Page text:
The Licensing Sub-Committee monitors applications for new and modified licences within Marylebone. We negotiate with local businesses to reduce their impact on local residents. These may include the actual licensing hours, the management of people outside the premises, or lessening the impact by asking for various other conditions to be imposed, such as servicing times. We also rely on your feedback and emails to alert us to any licensing issues you may have.
Although we do not suffer the same pressure as our colleagues south of Oxford Street, there is nevertheless an increasing trend towards later licensing hours and larger premises. This, with the noise that it often brings during normal licensed hours, or later in the night when customers are leaving, or from deliveries and collections, has the potential to cause serious disturbance to residents, particularly over the summer period.
Whilst there are remedies such as contacting the Noise Team, and they do have a 24 hour helpline, it is obviously preferable to deal with these matters at the time of the licensing application rather than having to file a series of complaints once the nuisance is actually experienced.
The Edgware Road area probably experiences most licensing issues and it is one of the three areas in Westminster, and the only one in Marylebone, identified by the Council and the Police as a ‘Stress Area’. This means that it is much harder to obtain a new licence here to serve alcohol, although this does not apply to restaurants. We also find many complaints generated by Shisha smoking cafés. As Shisha smoking does not require a licence it makes enforcement regarding noise issues more difficult. The same principle applies - if the activity generates a nuisance, a complaint can then be made to the Council and this will be passed on to the enforcement team. Shisha smoking carries the same restrictions as any other smoking activity and enforcement action will be taken where such a breach is evidenced.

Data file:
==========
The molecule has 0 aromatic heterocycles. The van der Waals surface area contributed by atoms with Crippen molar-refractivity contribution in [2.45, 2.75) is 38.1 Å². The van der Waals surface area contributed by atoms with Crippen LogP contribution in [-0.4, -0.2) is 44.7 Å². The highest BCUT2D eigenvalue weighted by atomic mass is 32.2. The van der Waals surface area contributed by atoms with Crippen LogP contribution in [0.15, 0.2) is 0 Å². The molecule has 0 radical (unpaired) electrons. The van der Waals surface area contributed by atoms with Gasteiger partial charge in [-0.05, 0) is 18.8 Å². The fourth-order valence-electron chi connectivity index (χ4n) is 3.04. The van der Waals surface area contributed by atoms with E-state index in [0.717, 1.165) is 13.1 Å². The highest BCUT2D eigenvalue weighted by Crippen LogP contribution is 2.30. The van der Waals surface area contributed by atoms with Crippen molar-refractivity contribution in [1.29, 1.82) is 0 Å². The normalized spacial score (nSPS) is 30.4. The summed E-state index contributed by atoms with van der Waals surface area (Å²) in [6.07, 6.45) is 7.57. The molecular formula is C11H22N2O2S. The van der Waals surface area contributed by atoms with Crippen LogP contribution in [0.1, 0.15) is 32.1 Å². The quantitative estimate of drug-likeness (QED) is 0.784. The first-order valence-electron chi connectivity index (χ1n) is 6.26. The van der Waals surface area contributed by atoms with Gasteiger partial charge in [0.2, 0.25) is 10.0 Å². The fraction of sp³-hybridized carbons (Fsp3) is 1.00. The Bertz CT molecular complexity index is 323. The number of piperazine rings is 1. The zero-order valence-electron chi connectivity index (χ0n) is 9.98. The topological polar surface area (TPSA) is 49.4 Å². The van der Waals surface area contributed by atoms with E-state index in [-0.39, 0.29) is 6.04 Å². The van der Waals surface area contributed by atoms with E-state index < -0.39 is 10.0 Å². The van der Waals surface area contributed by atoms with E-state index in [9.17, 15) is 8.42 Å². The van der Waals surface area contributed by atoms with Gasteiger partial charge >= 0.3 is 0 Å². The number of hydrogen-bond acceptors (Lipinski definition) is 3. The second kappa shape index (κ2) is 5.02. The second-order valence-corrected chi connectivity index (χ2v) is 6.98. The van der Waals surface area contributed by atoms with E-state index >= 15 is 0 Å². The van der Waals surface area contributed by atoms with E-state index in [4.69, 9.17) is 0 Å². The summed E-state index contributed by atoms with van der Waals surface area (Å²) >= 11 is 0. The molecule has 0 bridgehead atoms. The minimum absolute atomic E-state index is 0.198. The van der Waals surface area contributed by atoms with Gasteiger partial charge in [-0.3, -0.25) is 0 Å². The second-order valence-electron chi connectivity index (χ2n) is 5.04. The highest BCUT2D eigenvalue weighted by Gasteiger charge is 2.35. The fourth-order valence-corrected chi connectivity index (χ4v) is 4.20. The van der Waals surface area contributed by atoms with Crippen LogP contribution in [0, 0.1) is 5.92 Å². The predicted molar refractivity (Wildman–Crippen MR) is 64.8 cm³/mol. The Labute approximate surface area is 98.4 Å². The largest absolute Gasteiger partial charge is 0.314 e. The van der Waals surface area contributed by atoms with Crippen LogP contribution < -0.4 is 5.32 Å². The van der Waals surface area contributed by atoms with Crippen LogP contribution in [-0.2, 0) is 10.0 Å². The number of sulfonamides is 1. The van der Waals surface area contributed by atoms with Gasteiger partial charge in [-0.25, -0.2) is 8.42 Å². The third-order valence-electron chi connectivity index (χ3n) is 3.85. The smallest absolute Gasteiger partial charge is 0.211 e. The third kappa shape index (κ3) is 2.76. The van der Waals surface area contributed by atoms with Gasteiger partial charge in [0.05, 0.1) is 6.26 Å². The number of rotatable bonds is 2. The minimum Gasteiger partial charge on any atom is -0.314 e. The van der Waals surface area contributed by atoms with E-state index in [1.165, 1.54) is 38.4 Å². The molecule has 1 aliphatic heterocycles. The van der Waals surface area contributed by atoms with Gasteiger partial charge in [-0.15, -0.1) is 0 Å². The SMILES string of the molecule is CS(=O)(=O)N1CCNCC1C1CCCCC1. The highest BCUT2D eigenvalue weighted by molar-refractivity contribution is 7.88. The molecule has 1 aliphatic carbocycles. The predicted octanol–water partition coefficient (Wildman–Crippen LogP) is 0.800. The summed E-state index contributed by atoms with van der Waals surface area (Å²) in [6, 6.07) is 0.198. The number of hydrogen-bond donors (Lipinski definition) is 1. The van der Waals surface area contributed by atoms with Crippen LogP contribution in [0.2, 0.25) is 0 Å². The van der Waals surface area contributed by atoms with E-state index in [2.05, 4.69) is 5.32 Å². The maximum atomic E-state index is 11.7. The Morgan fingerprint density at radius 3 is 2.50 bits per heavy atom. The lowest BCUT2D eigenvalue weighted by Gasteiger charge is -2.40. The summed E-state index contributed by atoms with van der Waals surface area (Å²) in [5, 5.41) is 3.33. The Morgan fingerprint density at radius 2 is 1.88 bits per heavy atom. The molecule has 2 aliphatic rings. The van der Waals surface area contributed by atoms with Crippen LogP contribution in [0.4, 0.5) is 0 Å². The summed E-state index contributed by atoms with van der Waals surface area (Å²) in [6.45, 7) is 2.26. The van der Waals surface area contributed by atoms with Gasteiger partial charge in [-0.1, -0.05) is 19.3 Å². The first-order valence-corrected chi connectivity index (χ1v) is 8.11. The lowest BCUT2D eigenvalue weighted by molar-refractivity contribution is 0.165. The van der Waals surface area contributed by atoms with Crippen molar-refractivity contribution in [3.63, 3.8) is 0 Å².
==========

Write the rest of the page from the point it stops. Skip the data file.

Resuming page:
In the longer term the only satisfactory answer will be to make Shisha smoking a licensable activity and we have made this representation to the Council on a number of occasions. We have responded to a recent Westminster consultation repeating that effective enforcement of Shisha smoking can only take place once it is made subject to obtaining a licence. This would need an Act of Parliament and Westminster Council, in conjunction with other affected areas, will need to actively lobby for this. We understand that the Council intends to do so.
We are concerned about the threat of later licensing hours from the proposed extension of parts of the tube to 24 hour service. Implementation of the service is probably only a matter of time and when it happens no doubt licencees will be citing it as a ground to apply for future licence extensions, on the basis of an unmet need. This will be something that we will need to oppose.